Close up of male homosexual couple wearing wedding rings. Photo: Supplied
SINCE May 2008 just nine civil unions pledged between members of the same sex as an alternative to marriage have been terminated in the ACT.
It is a 1.1 per cent failure rate with 799 gay unions performed in the capital during the period.
In the same period there were 8711 marriages and 6965 divorces granted in the ACT.
Adjunct Associate Professor of Clinical Psychology at the University of Canberra Amanda Gordon said a straight comparison was not possible as the heterosexual divorce rate would include those married prior to 2008.
According to the Bureau of Statistics, the median length of marriage before separation in the ACT was 9.4 years with most couples divorcing almost 13 years after saying ''I do''.
But the probability that a traditional marriage will end in divorce is about 33 per cent.
Dr Gordon said early indications showed that gay couples were staying together longer. She attributed this to the lack of expectation to getting hitched and the conscious decision to do so.
''There are very few [terminations] because people have thought it through very carefully and understand the implications. … they are actually thinking very hard about the significance and importance of making it work.''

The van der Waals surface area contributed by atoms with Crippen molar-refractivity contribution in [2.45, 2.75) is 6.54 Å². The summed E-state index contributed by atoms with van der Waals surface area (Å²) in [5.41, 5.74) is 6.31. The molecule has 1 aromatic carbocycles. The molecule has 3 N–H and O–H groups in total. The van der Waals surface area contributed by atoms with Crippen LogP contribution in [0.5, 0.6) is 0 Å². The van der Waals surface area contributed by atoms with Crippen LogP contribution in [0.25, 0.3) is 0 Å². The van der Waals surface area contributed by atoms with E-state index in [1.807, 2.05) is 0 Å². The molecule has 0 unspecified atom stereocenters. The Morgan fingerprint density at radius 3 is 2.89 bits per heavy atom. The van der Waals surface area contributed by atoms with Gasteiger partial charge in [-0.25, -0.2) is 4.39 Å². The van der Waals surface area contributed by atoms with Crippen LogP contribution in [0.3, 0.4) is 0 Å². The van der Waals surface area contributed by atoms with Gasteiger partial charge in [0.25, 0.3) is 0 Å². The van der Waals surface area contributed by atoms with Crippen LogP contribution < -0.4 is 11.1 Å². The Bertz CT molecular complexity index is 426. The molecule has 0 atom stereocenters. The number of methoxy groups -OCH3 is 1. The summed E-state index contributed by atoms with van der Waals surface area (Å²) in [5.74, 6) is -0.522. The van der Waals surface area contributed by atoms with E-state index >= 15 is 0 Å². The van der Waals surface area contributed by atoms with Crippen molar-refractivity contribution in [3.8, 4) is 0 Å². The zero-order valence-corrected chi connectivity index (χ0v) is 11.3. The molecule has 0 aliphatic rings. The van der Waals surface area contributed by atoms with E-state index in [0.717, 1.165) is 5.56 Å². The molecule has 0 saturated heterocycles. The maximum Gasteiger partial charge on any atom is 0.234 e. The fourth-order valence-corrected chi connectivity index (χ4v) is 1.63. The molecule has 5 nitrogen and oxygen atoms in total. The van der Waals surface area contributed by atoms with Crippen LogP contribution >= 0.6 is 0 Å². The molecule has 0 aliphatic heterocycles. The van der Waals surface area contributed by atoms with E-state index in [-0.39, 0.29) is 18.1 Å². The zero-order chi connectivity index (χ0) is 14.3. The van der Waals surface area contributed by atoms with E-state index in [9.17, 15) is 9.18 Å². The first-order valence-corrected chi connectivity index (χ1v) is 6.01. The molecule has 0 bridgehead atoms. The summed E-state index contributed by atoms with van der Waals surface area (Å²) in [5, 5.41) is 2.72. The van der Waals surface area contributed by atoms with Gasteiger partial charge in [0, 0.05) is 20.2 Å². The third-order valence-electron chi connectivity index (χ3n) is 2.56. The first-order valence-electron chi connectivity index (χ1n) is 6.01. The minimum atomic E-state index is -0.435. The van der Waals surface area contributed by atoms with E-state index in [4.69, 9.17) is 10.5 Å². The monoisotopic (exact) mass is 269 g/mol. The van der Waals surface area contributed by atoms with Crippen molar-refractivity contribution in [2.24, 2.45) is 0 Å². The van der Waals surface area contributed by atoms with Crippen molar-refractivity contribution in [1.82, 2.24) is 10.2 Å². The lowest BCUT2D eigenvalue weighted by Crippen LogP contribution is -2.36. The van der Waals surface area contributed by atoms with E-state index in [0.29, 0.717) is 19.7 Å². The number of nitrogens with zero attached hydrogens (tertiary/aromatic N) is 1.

She said many people who were married in the traditional way had less commitment to the whole idea of marriage. ''They didn't have to work for it, if you like. If it ends they can do it again.''
As equality occurs, Dr Gordon said the gay marriage and divorce rate could well mirror heterosexual marriage.
''If homosexual couples slip in to marriage the way we do then I think you will find the same level of distress in a relationship as other people … these figures go some way to prove that if you put hard work into a relationship you can make it work, because these relationships have lasted the five-year distance in a way that is different to traditional marriages,'' she said.
''They don't take it for granted.''
She said being busy at work and not coming home, not appreciating your partner and spending all your time socialising with other people were signs of a union in trouble.
Dr Amanda Gordon's top marriage tips
■ Appreciate each other.
■ Find things to be grateful for within the relationship every single day and share that with your partner.
■ Look for ways to make the other person's life better.
■ Never go to sleep on an argument - sort it out.
■ Talk about it - whatever it is - talk about it.